Anne Abrams: Engineering Drafter
Zoe Mc Cully: Park Ranger
Sharon Oehler, Pediatrician
Carol Thomas-Weaver, Music Teacher
Jane Sayler, Veterinarian
Ubel Velez, Lawyer
  • Georgia’s Bones, illus. by Bethanne Andersen (about Georgia O’Keeffe, 2005)
  • Music for the End of Time (about Olivier Messiaen, 2005)
  • Call Me Marianne, illus. by David A. Johnson (about Marianne Moore, 2006)
  • A River of Words: The Story of William Carlos Williams, illus. by Melissa Sweet (2008)
  • A Splash of Red: The Life and Art of Horace Pippin, illus by Melissa Sweet (2013)
  • The Right Word: Roget and His Thesaurus, illus. by Melissa Sweet (2014)
  • Six Dots: A Story of Young Louis Braille, illus. by Boris Kulikov (2016)

Middle-grade and Young Adult Biographies[edit]

  • Marjory Stoneman Douglas: Voice of the Everglades, illus. by Larry Raymond (1992)
  • Margaret Murie: A Wilderness Life, illus. by Antonio Castro (1993)
  • Louis Braille, Inventor (1994)
  • Henri de Toulouse-Lautrec: Artist (1995)
  • Lucretia Mott: A Guiding Light (1996)
  • Thomas Merton: Poet, Prophet, Priest (1997)

Novels in Verse[edit]

  • The Trial (2004)
  • Pieces of Georgia (2006)
  • Ringside, 1925: Views from the Scopes Trial (2008)
  • Kaleidoscope Eyes (2009)

Novels in Prose[edit]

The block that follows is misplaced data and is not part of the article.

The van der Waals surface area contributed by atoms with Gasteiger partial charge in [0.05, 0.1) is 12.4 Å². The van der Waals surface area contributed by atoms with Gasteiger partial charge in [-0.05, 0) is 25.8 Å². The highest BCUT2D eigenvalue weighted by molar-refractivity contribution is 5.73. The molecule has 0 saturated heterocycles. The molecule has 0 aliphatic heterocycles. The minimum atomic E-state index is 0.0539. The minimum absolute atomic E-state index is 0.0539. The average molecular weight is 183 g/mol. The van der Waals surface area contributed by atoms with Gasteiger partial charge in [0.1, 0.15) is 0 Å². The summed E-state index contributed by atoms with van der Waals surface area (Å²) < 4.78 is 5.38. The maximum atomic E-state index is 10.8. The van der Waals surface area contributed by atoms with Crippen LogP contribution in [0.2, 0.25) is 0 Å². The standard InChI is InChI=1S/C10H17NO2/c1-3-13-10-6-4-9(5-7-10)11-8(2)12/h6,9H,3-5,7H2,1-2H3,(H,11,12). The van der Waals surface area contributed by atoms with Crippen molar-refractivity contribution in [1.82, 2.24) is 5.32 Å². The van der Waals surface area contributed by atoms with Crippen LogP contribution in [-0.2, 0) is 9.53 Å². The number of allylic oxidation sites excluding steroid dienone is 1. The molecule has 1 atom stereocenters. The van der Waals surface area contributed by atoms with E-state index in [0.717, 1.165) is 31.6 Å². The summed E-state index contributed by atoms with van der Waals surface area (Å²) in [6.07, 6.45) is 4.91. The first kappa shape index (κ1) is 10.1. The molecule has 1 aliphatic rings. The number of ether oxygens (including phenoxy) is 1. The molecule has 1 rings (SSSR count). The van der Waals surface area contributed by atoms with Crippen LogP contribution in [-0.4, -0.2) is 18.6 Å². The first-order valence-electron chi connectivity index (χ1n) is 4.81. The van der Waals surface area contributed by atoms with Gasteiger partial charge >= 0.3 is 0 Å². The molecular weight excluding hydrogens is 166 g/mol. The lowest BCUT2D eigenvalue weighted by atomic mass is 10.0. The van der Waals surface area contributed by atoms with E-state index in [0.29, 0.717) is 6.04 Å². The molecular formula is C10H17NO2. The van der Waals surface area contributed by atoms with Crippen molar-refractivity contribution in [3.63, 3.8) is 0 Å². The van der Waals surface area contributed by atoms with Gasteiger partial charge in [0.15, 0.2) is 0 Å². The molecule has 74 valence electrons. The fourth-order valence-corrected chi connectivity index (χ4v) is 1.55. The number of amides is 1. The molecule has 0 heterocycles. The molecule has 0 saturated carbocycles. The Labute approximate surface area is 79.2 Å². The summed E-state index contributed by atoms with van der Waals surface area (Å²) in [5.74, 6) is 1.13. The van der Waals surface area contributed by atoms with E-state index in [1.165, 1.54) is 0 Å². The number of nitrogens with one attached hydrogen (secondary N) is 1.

• The Fortune of Carmen Navarro (2010)

Poetry[edit]

Magazines and Anthologies[edit]

Bryant’s poems and articles have appeared in Highlights Magazine and IMAGE: A Journal of Art and Religion, among others. Her work is anthologized in Rush Hour: A Journal of Contemporary Voices (Delacorte Press); You Just Wait, The Poetry Friday Anthology; The Poetry Anthology for Middle School (all Pomelo Press); One Minute Till Bedtime (Little, Brown.)

"It's Not Pretty," Jen Bryant, Bookology magazine, Knock Knock, Apr. 25, 2015, accessed Oct. 29, 2018

“Working with an Editor,” Nonfictionary, Bookology magazine, February 8, 2018, accessed Oct. 29, 2018

"The Writing Apprenticeship," Jen Bryant, Bookology magazine, Knock Knock, Nov. 11, 2015, accessed Oct. 29, 2018

Translations and Adaptations[edit]

Selected children’s books by Jen Bryant have been translated into Spanish, Korean, Chinese, Japanese and Hebrew. Six Dots, her biography of inventor Louis Braille is available in a print/ braille edition.

A Splash of Red: The Life and Art of Horace Pippin was adapted for the stage by Book-It Repertory Theater, Seattle, Washington.

Selected Awards and Honors[edit]

Call Me Marianne

  • Society of Illustrators: "The Original Art" annual exhibition 2006

Fortune of Carmen Navarro, The

  • Paterson Prize for Young People 2011

Right Word: Roget and His Thesaurus, The

River of Words: The Story of William Carlos Williams, A

Six Dots: A Story of Young Louis Braille

Splash of Red: The Life and Art of Horace Pippin, A

External links[edit]

References[edit]

  1. ^ "Jen Bryant: an Award-Winning Career Influenced by Dr. Seuss, Obituaries, and Libraries". Mackin VIA. Retrieved June 3, 2018.
  2. ^ "Jen Bryant: For the Press". Jen Bryant's website. Retrieved June 3, 2018.
  3. ^ "Jen Bryant, Honorary Doctorate". Gettysburg College. Retrieved June 3, 2018.
  4. ^ "Gettysburg College Board of Trustees". Gettysburg College. Retrieved June 3, 2018.
  5. ^ "Jen Bryant: For the Press". Jen Bryant's website. Retrieved June 3, 2018.